With the economy improving and a new crop of college graduates getting set to enter the workforce, hiring managers have a busy season ahead. Interviewing recent college graduates (RCGs) is slightly different from interviewing other job candidates in that most don't have deep employment experience and many lack polished interviewing skills. However, by incorporating these six essential questions into your interview process, you'll be more likely to uncover top talent in this candidate pool:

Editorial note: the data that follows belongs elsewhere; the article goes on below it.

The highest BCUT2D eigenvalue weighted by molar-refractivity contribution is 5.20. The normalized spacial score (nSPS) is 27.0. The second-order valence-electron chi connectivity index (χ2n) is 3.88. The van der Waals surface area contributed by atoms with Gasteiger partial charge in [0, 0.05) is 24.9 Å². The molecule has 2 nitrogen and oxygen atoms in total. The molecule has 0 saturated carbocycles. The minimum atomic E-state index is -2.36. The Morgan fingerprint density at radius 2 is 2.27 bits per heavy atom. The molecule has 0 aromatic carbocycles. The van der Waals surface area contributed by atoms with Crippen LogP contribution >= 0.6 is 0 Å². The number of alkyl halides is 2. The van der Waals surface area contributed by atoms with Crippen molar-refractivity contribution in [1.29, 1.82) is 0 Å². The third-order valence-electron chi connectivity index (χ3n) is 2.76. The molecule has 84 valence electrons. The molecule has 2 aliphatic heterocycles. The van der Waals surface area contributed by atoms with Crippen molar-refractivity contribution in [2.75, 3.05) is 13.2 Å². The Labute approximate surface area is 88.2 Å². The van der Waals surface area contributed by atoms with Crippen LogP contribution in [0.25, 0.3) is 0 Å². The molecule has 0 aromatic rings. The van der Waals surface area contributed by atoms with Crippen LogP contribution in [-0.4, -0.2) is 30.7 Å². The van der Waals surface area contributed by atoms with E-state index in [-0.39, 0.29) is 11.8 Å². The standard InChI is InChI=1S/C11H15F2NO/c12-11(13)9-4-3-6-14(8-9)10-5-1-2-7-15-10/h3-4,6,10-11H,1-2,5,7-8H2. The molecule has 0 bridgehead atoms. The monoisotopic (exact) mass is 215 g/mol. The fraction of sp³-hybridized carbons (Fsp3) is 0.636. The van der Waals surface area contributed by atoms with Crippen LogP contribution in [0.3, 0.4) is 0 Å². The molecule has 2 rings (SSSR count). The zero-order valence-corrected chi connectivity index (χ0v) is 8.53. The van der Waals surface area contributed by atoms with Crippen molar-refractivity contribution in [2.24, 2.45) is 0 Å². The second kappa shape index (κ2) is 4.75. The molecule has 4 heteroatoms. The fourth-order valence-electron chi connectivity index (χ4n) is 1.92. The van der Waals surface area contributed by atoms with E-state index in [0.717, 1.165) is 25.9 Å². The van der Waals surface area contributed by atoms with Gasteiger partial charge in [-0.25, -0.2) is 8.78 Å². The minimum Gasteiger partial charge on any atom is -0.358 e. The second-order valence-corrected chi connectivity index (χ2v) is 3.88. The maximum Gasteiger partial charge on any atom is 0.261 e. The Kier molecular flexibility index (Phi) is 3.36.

1. What are the candidate's qualifications?
You will review the candidate's work experience, including internships, but it's also important to consider non-work or non-paid experience that qualifies them for the job. Did they work on a relevant school project? Were they involved in extra-curricular groups? If so, what was their role? Look at these experiences, as well as internship experience, in a non-linear way to see if the candidate has developed skills or gained experience that make them well-qualified for the job. For instance, someone who assisted in alumni fundraising telethons might be suited for a sales career.
2. How have they demonstrated motivation?